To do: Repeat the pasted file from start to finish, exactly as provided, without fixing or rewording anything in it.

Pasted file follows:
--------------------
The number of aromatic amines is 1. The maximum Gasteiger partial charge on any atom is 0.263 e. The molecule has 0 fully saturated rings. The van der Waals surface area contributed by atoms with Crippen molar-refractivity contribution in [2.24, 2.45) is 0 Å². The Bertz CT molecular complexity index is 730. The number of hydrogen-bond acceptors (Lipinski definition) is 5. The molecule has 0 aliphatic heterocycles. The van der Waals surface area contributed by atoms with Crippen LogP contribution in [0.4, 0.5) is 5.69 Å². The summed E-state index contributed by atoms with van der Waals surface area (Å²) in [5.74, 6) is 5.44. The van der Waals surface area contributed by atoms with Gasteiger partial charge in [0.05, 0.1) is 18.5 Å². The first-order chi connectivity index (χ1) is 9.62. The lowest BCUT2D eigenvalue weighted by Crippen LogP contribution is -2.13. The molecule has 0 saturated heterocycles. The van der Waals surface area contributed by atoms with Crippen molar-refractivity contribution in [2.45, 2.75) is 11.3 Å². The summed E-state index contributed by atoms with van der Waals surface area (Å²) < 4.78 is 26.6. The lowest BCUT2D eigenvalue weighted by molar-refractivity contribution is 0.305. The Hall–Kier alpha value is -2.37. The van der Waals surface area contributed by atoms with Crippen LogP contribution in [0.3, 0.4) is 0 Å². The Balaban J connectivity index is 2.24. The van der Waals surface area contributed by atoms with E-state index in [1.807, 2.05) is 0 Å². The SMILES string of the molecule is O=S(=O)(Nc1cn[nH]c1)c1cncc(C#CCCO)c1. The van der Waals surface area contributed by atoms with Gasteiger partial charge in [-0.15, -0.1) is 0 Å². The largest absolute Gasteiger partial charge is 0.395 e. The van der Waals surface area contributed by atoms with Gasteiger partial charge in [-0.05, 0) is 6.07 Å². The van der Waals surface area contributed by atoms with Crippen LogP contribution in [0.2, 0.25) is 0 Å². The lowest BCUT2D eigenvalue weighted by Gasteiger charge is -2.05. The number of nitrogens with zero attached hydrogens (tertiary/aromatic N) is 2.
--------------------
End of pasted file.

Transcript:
The number of aromatic amines is 1. The maximum Gasteiger partial charge on any atom is 0.263 e. The molecule has 0 fully saturated rings. The van der Waals surface area contributed by atoms with Crippen molar-refractivity contribution in [2.24, 2.45) is 0 Å². The Bertz CT molecular complexity index is 730. The number of hydrogen-bond acceptors (Lipinski definition) is 5. The molecule has 0 aliphatic heterocycles. The van der Waals surface area contributed by atoms with Crippen LogP contribution in [0.4, 0.5) is 5.69 Å². The summed E-state index contributed by atoms with van der Waals surface area (Å²) in [5.74, 6) is 5.44. The van der Waals surface area contributed by atoms with Gasteiger partial charge in [0.05, 0.1) is 18.5 Å². The first-order chi connectivity index (χ1) is 9.62. The lowest BCUT2D eigenvalue weighted by Crippen LogP contribution is -2.13. The molecule has 0 saturated heterocycles. The van der Waals surface area contributed by atoms with Crippen molar-refractivity contribution in [2.45, 2.75) is 11.3 Å². The summed E-state index contributed by atoms with van der Waals surface area (Å²) < 4.78 is 26.6. The lowest BCUT2D eigenvalue weighted by molar-refractivity contribution is 0.305. The Hall–Kier alpha value is -2.37. The van der Waals surface area contributed by atoms with Crippen LogP contribution in [0.3, 0.4) is 0 Å². The Balaban J connectivity index is 2.24. The van der Waals surface area contributed by atoms with E-state index in [1.807, 2.05) is 0 Å². The SMILES string of the molecule is O=S(=O)(Nc1cn[nH]c1)c1cncc(C#CCCO)c1. The van der Waals surface area contributed by atoms with Gasteiger partial charge in [-0.15, -0.1) is 0 Å². The largest absolute Gasteiger partial charge is 0.395 e. The van der Waals surface area contributed by atoms with Gasteiger partial charge in [-0.05, 0) is 6.07 Å². The van der Waals surface area contributed by atoms with Crippen LogP contribution in [0.2, 0.25) is 0 Å². The lowest BCUT2D eigenvalue weighted by Gasteiger charge is -2.05. The number of nitrogens with zero attached hydrogens (tertiary/aromatic N) is 2.